This week there was a story in the news here about a man who was robbed thanks to a post on Craigslist. He posted several items that he wanted to sell including a game console, TV, some DVD’s and other electronics. A woman contacted him about buying the items and they worked out a time for her to come get the items. In the course of that conversation, she said something to the effect of, “I can come by around 2:00,” to which he replied, “It will have to be later. I don’t get home from work until 6:00,” and then he gave her his address. When he got home around six, he discovered that he had been robbed. He was able to put two and two together and figure out who’d done it pretty quickly. The woman had relayed the information to her partner and the partner was the one who actually committed the burglary. The police caught the guy in connection with some other burglary, but by then he’d already fenced the guys’ belongings.
The moral of this story is that you have to be very careful what you post online and what you reveal in any subsequent discussions about those posts. Thieves are constantly trawling the Internet looking for easy marks. A post on Craigslist that essentially lists your home inventory is going to attract attention. Even if you don’t post everything you own online, a thief can figure that, if you have a large flat screen, a game station, and other electronics to sell, then you probably have some other good stuff, as well. If you have the money for the good electronics, you probably have some jewelry or cash lying around or you have some better electronics that are replacing the ones you’re trying to sell. The guy in the story above would have been far better served to pack up the stuff and arrange to meet the prospective buyer in a public place rather than giving out his address. Yes, it’s inconvenient, but better than being robbed.
Craigslist, Freecycle, and other want-ad sites aren’t the only places that can get you into trouble. Here are a couple of more ways your online activity can lead to a robbery.
1. Status updates on social media. People love their social media. They love to tell other people where they are, what they own (with pictures!), and when their next vacation is. This is bad news. If you’ve posted your address or any personally identifiable information, you can become a burglary victim. It doesn’t take a genius to look at your page and determine that you have a really nice TV and DVDcollection and that you’ll be gone for a week. Or that you work away
from home five days per week. The more you reveal about your routine and your comings and goings, the better picture a thief can paint of your life that enables them to figure out an optimal time to hit your house.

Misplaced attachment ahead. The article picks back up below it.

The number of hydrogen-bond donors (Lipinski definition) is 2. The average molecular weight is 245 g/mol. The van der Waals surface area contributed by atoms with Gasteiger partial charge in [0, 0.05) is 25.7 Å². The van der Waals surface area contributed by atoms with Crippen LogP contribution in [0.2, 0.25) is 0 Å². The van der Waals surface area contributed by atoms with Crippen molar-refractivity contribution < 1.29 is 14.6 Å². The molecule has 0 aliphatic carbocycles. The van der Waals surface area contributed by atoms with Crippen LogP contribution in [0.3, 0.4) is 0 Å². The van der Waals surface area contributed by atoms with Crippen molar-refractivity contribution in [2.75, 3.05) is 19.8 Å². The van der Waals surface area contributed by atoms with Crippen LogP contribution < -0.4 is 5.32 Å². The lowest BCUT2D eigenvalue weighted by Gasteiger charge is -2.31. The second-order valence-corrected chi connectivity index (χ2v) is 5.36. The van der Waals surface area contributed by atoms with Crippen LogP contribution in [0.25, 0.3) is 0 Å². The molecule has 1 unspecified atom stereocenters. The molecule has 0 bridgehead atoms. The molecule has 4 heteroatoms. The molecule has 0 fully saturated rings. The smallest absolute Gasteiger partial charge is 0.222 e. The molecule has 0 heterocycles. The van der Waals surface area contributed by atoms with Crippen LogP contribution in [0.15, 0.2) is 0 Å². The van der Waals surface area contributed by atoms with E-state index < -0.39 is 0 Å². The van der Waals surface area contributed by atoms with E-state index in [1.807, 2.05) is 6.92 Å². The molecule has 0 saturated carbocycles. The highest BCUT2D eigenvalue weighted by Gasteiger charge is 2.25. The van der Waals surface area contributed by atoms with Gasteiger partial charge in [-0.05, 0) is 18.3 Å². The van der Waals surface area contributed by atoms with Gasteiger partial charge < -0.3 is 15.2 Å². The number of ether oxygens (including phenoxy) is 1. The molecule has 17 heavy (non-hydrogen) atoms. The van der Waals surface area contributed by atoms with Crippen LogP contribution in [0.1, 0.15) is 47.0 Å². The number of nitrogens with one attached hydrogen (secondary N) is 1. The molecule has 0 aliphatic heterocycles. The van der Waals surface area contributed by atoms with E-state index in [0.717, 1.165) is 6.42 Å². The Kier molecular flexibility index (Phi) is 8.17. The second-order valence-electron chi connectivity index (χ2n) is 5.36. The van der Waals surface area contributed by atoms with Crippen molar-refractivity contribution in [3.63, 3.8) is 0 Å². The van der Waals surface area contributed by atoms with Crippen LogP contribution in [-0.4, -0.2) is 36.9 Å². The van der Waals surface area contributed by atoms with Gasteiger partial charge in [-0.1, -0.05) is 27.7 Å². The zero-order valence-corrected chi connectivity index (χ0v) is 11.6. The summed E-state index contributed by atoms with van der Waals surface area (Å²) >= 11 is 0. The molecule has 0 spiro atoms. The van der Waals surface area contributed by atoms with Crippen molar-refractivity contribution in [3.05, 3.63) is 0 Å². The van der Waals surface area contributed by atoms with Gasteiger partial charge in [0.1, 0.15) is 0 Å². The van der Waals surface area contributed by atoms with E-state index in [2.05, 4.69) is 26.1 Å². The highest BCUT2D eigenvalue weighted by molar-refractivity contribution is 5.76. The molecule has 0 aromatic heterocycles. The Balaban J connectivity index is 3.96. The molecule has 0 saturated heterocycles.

Even if you don’t think you’re posting pictures of your stuff, you probably are. Look at your family photos and check what’s in the background. Are you all posing in front of the flat screen? Is someone wearing expensive jewelry? Does Junior have expensive noise canceling headphones draped around his neck? Is Dad posing in front of his expensive tool collection? You may think these are just harmless family photos, but to a thief they are inventory.
It’s not just adults that cause these problems. Parents have to stress the importance of privacy to their kids. Kids think nothing of posting what they got for Christmas on their social page and then talking about the family’s upcoming two week vacation. Sure, their friends may be trustworthy, but you don’t know who their friends know. And if the page isn’t privacy protected, anyone in the world can see that information. So talk about privacy with the kids and make sure that everyone in the house is on the same page about protecting the homestead.
2. Geo-location/geo-tagging. Sure it’s fun to tell everyone where you are every minute of the day. It’s fun for your friends to come over to your house and let everyone know that’s where they are. But when you tell everyone where you are, what you’re telling thieves is where you’re not. When you post that you’re at a party, they know you aren’t home. If they’re following your other posts and you’ve said (or the thieves can figure out) where home is, you’re vulnerable to a burglary.
You can also be vulnerable to a personal attack. If a thief has been following your information and knows that you appear in pictures wearing expensive jewelry, for example, it’s not out of the question that they could come to wherever you’ve posted you are and rob you there. If you post that you’re at the local theater, someone can wait for you in the parking lot and try to rob you.
The bottom line is that the Internet is public. You may trust your friends and coworkers, but they aren’t the only ones reading your information. Even if you set privacy controls, you have to be careful because friends of friends may still have access. And you don’t know those people, or know who they know. Don’t post anything that you wouldn’t want to become public knowledge. If you want your friends or family to know where you are, message them directly. If you have something to sell, never give out your address and always conduct your transactions in a public place. If you have a social media page, keep it very generic and never discuss upcoming trips, give your full name or address, or reveal what you own. Social media makes it very easy to over share information. Be vigilant and protect your privacy.